Imagine in a party you notice a man is looking at your friend's ex-girlfriend in a manner that sounds she has some sexual attractions for him and you want to show that guy's look when he has focused on that girl to your friend (who is your and the girls last boyfriend's mutual friend.) I would appreciate it if someone could let me know which one of the following sentences work properly here:

  • Look at him. He is looking at Maria intentfully.

  • Look at him. He has an intent look on Maria.

If they both do not work here, then please let me know how a native speaker would say the same thing. (I think the message in my question is clear.)

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    The first one works, the adverb intentfully (full of intent) would be correct.
    – Peter
    Jan 4, 2017 at 10:57
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    The use of "intent" doesn't really fit here. An intent is simply an inner purpose behind an action. "I'm sorry I hurt you; that wasn't my intent" What is his intent? To harm? To seduce? To create a state of curiosity? Also, don't get it confused with "intensely," which simply means strongly or forcefully.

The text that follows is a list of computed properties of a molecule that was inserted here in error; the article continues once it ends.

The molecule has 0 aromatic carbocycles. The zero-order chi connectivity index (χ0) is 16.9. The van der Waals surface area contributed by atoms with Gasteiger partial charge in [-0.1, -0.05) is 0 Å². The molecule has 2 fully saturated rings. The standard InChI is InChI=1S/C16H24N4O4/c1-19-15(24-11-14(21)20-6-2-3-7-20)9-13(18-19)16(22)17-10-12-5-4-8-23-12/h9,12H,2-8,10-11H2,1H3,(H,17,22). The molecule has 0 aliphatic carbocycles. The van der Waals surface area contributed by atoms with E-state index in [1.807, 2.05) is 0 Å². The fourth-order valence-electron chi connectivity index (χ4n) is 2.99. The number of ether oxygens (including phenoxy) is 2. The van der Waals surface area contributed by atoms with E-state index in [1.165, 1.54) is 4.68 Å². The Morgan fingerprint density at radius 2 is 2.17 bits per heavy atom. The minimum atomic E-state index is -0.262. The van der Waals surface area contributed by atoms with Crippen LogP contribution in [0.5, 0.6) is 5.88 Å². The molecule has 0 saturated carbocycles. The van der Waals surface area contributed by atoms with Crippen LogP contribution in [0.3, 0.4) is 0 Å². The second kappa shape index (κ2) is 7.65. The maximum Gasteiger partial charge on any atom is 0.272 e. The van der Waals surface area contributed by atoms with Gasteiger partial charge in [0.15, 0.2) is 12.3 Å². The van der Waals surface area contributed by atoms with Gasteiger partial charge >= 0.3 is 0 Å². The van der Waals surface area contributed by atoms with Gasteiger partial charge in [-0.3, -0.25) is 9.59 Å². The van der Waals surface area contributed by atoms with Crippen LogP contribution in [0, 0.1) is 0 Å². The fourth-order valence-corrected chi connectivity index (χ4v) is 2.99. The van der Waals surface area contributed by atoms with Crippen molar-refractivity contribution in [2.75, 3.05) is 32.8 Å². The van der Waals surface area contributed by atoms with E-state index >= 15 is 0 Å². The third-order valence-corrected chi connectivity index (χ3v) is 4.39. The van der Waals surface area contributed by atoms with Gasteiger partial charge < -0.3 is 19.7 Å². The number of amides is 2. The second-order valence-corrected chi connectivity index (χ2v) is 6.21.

– miltonaut
    Jan 4, 2017 at 15:25
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    To look at someone intently. NOT; with fully.
    – Lambie
    Feb 3, 2017 at 23:04
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    Intent, intention are two different words. intentfully does not exist.
    – Lambie
    Feb 4, 2017 at 16:31

1 Answer 1


I wouldn't use the word intent or intentfully to indicate sexual attraction. Instead, I'd suggest the relatively informal phrasal verb check out:

Look at him. He's checking out Maria.

You could also use the verb eyeing:

Look at him. He's eyeing Maria.

Most dictionaries I checked didn't provide definitions that would indicate these phrases are especially suitable. However, it's worth pointing out that the Urban Dictionary's top definition for eyeing is:

To check out a guy/girl. Someone you have a crush on or want to be with for whatever reason.

  • Note: The Urban Dictionary is not necessarily a reliable source, but it does occasionally do a better job of capturing contemporary slang nuances than other, more traditional online dictionaries.
    – J.R.
    Jan 4, 2017 at 11:33

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